Easy In, Easy Out: Keeping Recruiting Simple

How much should we let chance and circumstances define who we hire, rather than continue to invest time in tough screening and many interviews?

In the simplest terms, should (and maybe even does?) randomness play a large role in selection? Is it better to have a loose, easy-in and easy-out hiring practice than a much tighter and thorough upfront screening process?

Many of us have read the book Blink by Malcolm Gladwell where he postulates that chance and “gut feel” may play a bigger role in our decision-making than we imagine. Another book, older and more rigorously researched, entitled Fooled by Randomness by Nassim Nicholas Taleb also takes a similar position.

It may be that candidates who meet certain basic criteria for a job are potentially able to perform that job equally well and, once those basic skills are determined, the only remaining need is to determine how well the candidate fits in with the hiring manager and, to a lesser degree, with the organization.

What would happen if an organization made a lot of hires quickly and then let on-the-job performance determine who should be kept and who should not?

When I think back much of the 20th century, recruiting was fairly straightforward. Most jobs were filled quickly from a large pool. The demand for credentials and specific experience were closely correlated with the type of work, and it was not hard to see why a specific skill or experience level was needed. Most jobs were filled after a brief interview with a hiring manager, who made his decision based on a candidate having a critical skill or two and on soft factors such as eagerness, appearance, family background, and physical characteristics. Most jobs could be learned quickly, and it was quite easy to see whether a job was being done well or not. It was easy to get rid of poor performers and plenty got fired right away. However, a lot didn’t.

There were many things wrong with this approach, but the most obvious was that it blatantly discriminated against anyone who did not fit the stereotype of the hiring manager. Greater awareness of discrimination and new legislation drove the growth of the recruiting profession and removed much of the potential injustice this system perpetuated.

But the recruiting practices had one virtue — they were simple and were built on a belief that attitude and performance were what really counted. Many engineers, doctors, and lawyers were trained in what amounts to an apprentice system right up until World War II. Formal skills training only gradually gained acceptance after the war, when thousands of GIs went back to school on the GI bill.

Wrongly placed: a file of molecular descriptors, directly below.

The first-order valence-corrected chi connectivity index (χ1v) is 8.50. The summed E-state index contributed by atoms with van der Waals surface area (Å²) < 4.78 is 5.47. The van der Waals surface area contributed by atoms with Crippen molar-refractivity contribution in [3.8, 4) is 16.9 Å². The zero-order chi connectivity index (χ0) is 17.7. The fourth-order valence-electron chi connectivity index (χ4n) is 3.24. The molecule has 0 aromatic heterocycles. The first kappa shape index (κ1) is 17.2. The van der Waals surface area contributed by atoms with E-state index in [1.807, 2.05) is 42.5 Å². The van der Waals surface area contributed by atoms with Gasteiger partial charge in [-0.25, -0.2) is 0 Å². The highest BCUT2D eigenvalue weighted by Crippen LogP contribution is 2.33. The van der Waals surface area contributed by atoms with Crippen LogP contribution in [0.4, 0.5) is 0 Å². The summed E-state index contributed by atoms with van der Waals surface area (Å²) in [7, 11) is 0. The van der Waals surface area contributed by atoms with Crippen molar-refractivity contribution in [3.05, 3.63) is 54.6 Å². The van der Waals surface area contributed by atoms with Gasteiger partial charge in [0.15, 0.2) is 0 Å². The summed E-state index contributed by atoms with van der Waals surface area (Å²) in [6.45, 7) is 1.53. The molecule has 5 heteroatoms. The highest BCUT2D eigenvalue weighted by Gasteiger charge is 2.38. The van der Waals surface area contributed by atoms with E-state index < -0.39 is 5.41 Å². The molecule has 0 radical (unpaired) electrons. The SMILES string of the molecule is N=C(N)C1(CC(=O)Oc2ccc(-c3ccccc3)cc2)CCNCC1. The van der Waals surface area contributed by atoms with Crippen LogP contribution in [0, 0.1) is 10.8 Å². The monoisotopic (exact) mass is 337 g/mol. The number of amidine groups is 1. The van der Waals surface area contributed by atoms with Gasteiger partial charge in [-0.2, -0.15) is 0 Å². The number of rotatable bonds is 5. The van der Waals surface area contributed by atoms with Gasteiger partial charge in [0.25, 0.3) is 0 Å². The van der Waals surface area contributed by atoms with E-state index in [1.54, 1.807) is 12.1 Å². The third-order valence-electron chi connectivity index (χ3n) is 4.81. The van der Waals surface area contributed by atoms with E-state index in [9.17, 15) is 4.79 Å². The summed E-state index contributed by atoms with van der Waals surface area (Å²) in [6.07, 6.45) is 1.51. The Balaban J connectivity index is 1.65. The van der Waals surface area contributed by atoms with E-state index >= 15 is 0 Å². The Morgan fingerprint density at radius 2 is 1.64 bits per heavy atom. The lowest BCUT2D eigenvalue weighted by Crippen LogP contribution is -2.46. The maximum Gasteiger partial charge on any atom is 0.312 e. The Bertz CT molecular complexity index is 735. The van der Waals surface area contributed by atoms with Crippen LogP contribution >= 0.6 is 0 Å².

As we moved into the 1950s and 1960s, these more casual hiring practices were replaced by the development of job requirements: things like minimum levels of education or years of experience before a person would be considered for a position. This was seen as fairer and served as a screen against hundreds of people potentially applying for the same job.

The problem with this approach is that it is very hard to see how the defined requirements connect to actual performance. There was a presumption of fairness because the new requirements eliminated or reduced the ability to screen people out arbitrarily because of race or sex. However, we have learned over the past 40 years that people who qualify for jobs based on their education or experience alone are not necessarily good performers.

We now know that simply selecting people by generic measures like education and experience don’t work very well and discriminate against those with the real skills who do not have the required credentials. How many good performers are being denied jobs today because they lack a college degree, for example?

In a world with high unemployment and yet with a need for skilled talent, managers and recruiters are confused as to what is essential in a candidate. Is it better to go with a person who lacks a specific credential or skill, but has the right attitude? Is it best to have broad-based recruiting criteria or more and more specific ones?

So, what will we do?

Three rules seem to be forming around defining new positions as well as for redefining the more traditional ones.

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Rule #1: Keep criteria simple

How much do you want to invest in perfection? Define a basic level of competence that most positions require, add on whatever minimum specific skills, experience, or education are really necessary to perform the job, and then decide based on attitude or cultural fit.

Design screening processes to be simple and flexible. Listen to your gut.

Rule #2: Be competency-flexible and teach hiring managers that development is part of recruiting.

Managers will be forced to accept that they will not be able to find candidates with 100% of what they want. Managers and HR will learn that development is a core function of the firm in the 21st century. IBM put in place a development-centered in the 1960s when they began hiring and developing new college grads because there were no people with the skills they needed. Remember there were no programmers when the first mainframes were produced, and so IBM had to develop them. Many companies have used development as a strategic edge; when you have people with skills and others don’t, you tend to win. Finding and developing current employees who have some, but perhaps not all, of the skills needed for a job will also become more common.

Rule #3: Have robust performance management systems in place.